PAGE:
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Author Topic: Graveney Marsh  (Read 5996 times)

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Offline kyn

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Re: Graveney Marsh
« Reply #6 on: February 07, 2015, 23:29:54 »
Cleve Hill in the 1960's.  Two of the pill boxes still survive according to Google Earth.

Offline cptpies

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Re: Graveney Marsh
« Reply #5 on: November 10, 2013, 10:34:24 »
What a fantastic and informative article. The Harty Ferry control bunker is still extant and the Cleve marshes one was until quite recently. Unfortunately it was either buried or demolished during the building of the new national grid sub station there, despite specifically being protected in the original planning documentation.
Get my Defence of Britain Overlay for GE here https://www.dropbox.com/sh/v5e9iyg1n1q367r/hS4-ddBEb_

Offline kyn

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Re: Graveney Marsh
« Reply #4 on: October 24, 2013, 19:39:33 »
Welcome along :)  You have been one of a few people I had hoped would find us eventually and maybe even meet.  The article above, as with others posted, somehow made it into the hands of Barry Stewart, the owner of the website Underground Kent who kindly lent them to me.  They are at present residing with Keith Gulvin until he eventually returns them to me, and then I return them to Barry.  It shows how popular these articles still are, still being passed around!

If you don't manage to print it out I will eventually be able to arrange to send you a copy, just let me know.

I hope we see some further posts from you!

Offline RonC

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Re: Graveney Marsh
« Reply #3 on: October 24, 2013, 14:12:46 »
Dear All
I was the author of this and other articles which appear on the Forum. As one mentioned, this was produced way back before the internet, though it has the merit of being told to me by one who served at the site, SH1 or SH2 from memory. The funny thing is that my son (an accredited historical author - Terry Crowdy) mentions in the forward to "Deceiving Hitler" that the inspiration for this book came from his father (me) who had told him all about an article he had written about a decoy site for Sheerness Dockyard. Nothing so strange about that except that the gentleman who relayed the story to me was one Percy Ronald Payne who just happened to be the great uncle of his wife Sarah. I had lost the actual article  I wrote all those years ago but had promised the family that I would try to track it down. Now I have found it posted on the website (recently joined) - what an unexpected joy - Thank You.
All I have to do now is try and print it out, but that should give me endless fun ;-
Best Regards, Ron.

Offline HERB COLLECTOR

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Re: Graveney Marsh
« Reply #2 on: May 18, 2013, 22:06:00 »
Naval Bombing Decoy N12/VI2
A Second World War bombing decoy located at Harty Ferry. It was built as part of the 'N-series' of naval decoys to deflect enemy bombing from Chatham Dockyard. This was a 'QF' decoy, which consisted of a series of controlled fires lit during an air raid to replicate a target struck by bombs. It is referenced as being in use between August 1941 and March 1942, but could have been active throughout the rest of the war. Aerial photos from 1978 show that no features of the decoy survive.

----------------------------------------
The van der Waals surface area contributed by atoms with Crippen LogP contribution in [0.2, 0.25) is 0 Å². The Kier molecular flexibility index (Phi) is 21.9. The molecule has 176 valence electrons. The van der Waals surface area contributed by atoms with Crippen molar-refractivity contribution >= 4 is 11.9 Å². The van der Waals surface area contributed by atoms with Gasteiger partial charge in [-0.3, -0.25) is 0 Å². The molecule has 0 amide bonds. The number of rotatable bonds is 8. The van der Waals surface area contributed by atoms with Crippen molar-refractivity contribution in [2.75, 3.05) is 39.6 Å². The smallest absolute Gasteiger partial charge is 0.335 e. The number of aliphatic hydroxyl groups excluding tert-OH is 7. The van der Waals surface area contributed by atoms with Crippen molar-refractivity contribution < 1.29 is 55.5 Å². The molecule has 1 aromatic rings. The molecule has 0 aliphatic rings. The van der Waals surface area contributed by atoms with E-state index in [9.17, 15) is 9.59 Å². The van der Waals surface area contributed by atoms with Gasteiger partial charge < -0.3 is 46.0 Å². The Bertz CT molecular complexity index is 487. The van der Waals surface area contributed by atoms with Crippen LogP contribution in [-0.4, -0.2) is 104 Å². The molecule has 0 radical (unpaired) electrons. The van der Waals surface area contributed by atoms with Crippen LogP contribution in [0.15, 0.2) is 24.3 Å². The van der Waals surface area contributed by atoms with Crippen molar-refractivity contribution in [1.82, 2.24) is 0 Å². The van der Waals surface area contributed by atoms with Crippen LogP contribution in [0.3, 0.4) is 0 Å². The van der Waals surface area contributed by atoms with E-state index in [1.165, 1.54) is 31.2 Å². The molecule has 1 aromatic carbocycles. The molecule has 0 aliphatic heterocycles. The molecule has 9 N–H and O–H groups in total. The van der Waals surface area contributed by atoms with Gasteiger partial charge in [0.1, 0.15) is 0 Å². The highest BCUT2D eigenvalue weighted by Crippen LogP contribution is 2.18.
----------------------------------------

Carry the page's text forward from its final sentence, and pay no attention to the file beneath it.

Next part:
http://www.pastscape.org.uk/hob.aspx?hob_id=1459696

Naval Bombing Decoy N12/SH1
The Second World War Naval Bombing Decoy N12/SH1A at Cleve Marshes, Graveney, was commissioned in March 1941 as a QL' decoy for Sheerness dockyard. It was redesignated as a 'Starfish' (SF(Special Fire)) decoy in October 1941.
'Starfish' decoys operated by setting alight a series of controlled fires during an air raid to replicate a military or urban area targeted by bombs. 'QL' decoys comprised a grid of muted lights set out, often around ponds or tanks of water to resemble a dockyard during a blackout. The site is referenced as being in use between 1941 and 1942 and was released from requisition in June 1945. In 2009 the semi-sunken operation post and generator room was archaeologically recorded prior to its demolition in advance of the construction of an onshore substation for the London Array windfarm.
http://www.pastscape.org.uk/hob.aspx?hob_id=1459700

Documentary records held by the National Archives indicate that Cleve Marsh was selected by the Royal Navy in March 1941 as the location for a 'Starfish' decoy site, designed to divert enemy bombers from attacking the Royal Navy Dockyard at Sheerness, by use of controlled fires and lighting effects designed to simulate the target site at night. This decoy apparatus was operated during air raids from the semi-sunken operation post, which also accommodated the 10 KW Petter generator used to produce current for the lighting effect units and the ignition circuits. The operation post was built during the spring/summer of 1941 and remained operational until the entire site was decommissioned in June 1945.
From Pre-construct Archaelogy Ltd, 2009.

Offline kyn

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Graveney Marsh
« Reply #1 on: May 14, 2008, 18:05:27 »
Here is a description of the decoy airfield sited at Graveney Marsh near Sittingbourne:








 

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